- Philip Potloff, the Edmunds executive vice president and CIO who is serving as a judge on the Connected Car Expo's FastPitch contest, says he is seeking consumer-friendly technology when it comes to picking a winner.
- "I'm going to put myself in the shoes of the consumer because that's what the focus is at Edmunds," said Potloff.
- Potloff said he is "rooting for the underdog" in a contest that challenges individuals and group entrants to solve a current issue affecting the auto industry.
SANTA MONICA, California — Philip Potloff, the Edmunds executive vice president and CIO who is serving as a judge on the Connected Car Expo's FastPitch contest, says he is seeking consumer-friendly technology when it comes to picking a winner.
"I'm going to put myself in the shoes of the consumer because that's what the focus is at Edmunds," said Potloff. "But I also have the benefit of working with the auto manufacturers and I understand how things get done in that world. I will scrutinize if contestants really understand that. At some point, I also appreciate people who say 'I'm going to change things.' That's what this whole event is about."
Potloff said he is "rooting for the underdog" in a contest that challenges individuals and group entrants to solve a current issue affecting the auto industry. The contest is part of the run-up to the 2013 Los Angeles Auto Show.
"I'd like to see how the entrepreneur can prevail in a large and history-driven environment where the automotive manufacturing industry has a lot of history and partnerships," he said. "It would be really great to see the entrepreneur making headway with technology."
Industry experts, including Potloff, will hear pitches from eight finalists during CCE, and the winners will be announced on November 19 by Robert Herjavec of ABC's Shark Tank.
Potloff said he will keep an eye open for anything that "helps the consumer in daily life" as he judges entries.
"I'm going to be looking for everything from how you drive to what should be your next car based on your driving habits," he said. "There are a lot of ways in which data can be used to enter into the driving experience that helps the consumer."
He warns contestants: "Every judge will ask 'Will this work in my car?'"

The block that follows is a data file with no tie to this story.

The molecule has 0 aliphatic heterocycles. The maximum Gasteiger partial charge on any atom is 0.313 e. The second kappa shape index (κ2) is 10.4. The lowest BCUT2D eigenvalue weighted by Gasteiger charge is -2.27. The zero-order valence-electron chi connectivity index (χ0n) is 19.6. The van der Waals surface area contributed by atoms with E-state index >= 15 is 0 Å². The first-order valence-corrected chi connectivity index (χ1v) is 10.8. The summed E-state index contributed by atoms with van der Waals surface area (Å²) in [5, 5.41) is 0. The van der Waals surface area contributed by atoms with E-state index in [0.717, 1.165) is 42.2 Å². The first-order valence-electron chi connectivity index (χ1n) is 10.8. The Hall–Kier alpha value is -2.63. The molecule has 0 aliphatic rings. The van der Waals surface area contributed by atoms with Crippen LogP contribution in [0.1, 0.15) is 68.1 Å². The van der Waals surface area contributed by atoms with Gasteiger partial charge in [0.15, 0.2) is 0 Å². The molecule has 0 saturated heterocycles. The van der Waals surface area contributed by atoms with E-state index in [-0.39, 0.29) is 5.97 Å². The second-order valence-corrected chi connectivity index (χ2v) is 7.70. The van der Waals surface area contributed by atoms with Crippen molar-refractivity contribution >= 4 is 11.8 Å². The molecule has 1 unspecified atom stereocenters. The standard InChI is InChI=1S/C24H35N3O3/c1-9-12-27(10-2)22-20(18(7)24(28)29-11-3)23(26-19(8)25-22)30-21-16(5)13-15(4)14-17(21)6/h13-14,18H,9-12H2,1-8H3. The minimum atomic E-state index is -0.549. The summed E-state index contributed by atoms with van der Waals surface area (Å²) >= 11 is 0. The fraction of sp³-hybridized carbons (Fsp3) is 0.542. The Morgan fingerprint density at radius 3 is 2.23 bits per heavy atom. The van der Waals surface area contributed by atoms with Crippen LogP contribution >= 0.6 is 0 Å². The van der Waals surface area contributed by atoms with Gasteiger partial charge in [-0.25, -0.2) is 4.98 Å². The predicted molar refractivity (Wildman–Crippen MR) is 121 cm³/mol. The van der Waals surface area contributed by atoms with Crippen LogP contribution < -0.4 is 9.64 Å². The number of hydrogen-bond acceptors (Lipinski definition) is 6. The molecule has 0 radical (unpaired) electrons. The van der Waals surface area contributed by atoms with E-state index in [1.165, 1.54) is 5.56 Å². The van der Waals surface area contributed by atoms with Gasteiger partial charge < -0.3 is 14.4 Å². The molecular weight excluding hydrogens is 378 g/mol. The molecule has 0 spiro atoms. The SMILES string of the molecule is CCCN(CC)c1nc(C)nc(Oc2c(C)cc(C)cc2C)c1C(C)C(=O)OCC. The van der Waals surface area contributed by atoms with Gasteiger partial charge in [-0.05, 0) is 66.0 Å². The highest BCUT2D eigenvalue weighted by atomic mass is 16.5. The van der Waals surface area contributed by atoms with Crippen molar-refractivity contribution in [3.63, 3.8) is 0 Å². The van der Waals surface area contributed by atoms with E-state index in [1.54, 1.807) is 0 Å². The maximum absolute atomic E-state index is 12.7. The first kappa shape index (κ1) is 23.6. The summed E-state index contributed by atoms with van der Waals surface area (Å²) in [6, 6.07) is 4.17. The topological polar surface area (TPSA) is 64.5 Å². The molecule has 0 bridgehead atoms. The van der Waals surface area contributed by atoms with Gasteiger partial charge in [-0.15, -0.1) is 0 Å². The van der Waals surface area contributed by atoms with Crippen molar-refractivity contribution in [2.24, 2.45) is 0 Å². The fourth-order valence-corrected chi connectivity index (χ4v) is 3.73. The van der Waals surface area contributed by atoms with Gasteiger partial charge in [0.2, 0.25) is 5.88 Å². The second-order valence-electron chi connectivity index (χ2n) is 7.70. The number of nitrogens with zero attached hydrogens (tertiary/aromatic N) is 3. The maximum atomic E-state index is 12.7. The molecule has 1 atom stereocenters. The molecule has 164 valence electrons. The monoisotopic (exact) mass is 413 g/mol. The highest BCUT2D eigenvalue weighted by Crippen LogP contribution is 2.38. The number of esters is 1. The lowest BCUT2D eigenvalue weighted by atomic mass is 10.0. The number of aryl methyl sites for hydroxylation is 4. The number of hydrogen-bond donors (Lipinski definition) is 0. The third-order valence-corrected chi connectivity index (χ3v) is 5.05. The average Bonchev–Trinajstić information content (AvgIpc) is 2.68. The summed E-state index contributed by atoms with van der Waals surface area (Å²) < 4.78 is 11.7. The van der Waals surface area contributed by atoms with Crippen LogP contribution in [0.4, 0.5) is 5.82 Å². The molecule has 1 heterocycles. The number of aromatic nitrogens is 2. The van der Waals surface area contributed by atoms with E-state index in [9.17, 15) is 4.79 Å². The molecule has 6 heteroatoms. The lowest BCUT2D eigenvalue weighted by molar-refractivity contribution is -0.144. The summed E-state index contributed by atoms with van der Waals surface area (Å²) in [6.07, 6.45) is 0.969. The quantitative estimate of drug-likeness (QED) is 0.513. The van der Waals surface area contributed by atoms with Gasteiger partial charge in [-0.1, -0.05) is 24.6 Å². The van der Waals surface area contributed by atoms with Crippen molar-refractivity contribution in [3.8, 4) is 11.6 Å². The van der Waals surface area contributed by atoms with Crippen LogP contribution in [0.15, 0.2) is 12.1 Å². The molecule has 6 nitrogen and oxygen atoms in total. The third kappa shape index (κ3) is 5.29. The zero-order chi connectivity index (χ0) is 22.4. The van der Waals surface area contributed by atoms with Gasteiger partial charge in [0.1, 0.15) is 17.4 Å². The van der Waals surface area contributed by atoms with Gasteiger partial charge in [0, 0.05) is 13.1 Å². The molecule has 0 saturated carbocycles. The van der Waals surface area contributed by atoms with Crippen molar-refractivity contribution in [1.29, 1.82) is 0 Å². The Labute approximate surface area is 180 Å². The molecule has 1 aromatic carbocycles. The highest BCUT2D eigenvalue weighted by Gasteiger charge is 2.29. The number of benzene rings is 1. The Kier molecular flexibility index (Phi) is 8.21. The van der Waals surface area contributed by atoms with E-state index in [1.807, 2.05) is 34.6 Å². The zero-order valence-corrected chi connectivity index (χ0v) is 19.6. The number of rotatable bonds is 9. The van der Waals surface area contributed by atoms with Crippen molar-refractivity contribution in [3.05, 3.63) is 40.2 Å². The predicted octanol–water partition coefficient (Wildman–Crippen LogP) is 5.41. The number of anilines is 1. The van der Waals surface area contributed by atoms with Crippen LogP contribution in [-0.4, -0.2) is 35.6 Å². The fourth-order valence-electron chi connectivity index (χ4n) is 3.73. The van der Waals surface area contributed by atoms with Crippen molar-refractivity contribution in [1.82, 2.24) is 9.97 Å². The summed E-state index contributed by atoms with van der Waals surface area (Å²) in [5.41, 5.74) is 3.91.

"If the idea only works in Bugattis or Scions, there won't be a huge audience for it," he said.
The competition is designed to "showcase innovators defining new mobility while connecting them to the auto industry's top decision makers." Subjects can include automotive data, mapping, emissions, environmental issues, in-car apps, in-car entertainment, parking and telematics."
"The contest is important because I think it's critical for people to see the opportunities that exist in this emerging space," Potloff said. "This has historically been a closed area where manufacturers develop their own technology and own interfaces or work with exclusive partners.
"Now you have manufacturers starting to open programming interfaces for programmers to work with vehicles. For the first time, an individual driver can literally code or develop their own driving experience based on their specific needs. That's important for the industry because it fuels growth. Innovation fuels growth."
Potloff said there is a huge amount of opportunity for developers in areas such as automotive safety.
"People are building video-conferencing apps and game apps for smartphones that can be distracting," he said. "How does the auto manufacturer manage that risk? If someone could come up with a better smartphone design that is car-compatible that would be a great improvement. Or something where you can control your smartphone app instead of looking down while driving."
The final deadline for entries is September 30. Eight semifinalists will be announced on October 16. The 1st-place winner will be awarded a Splunk Start Program Enterprise License.
Edmunds says: Contestants get some important coaching from one of the FastPitch judges.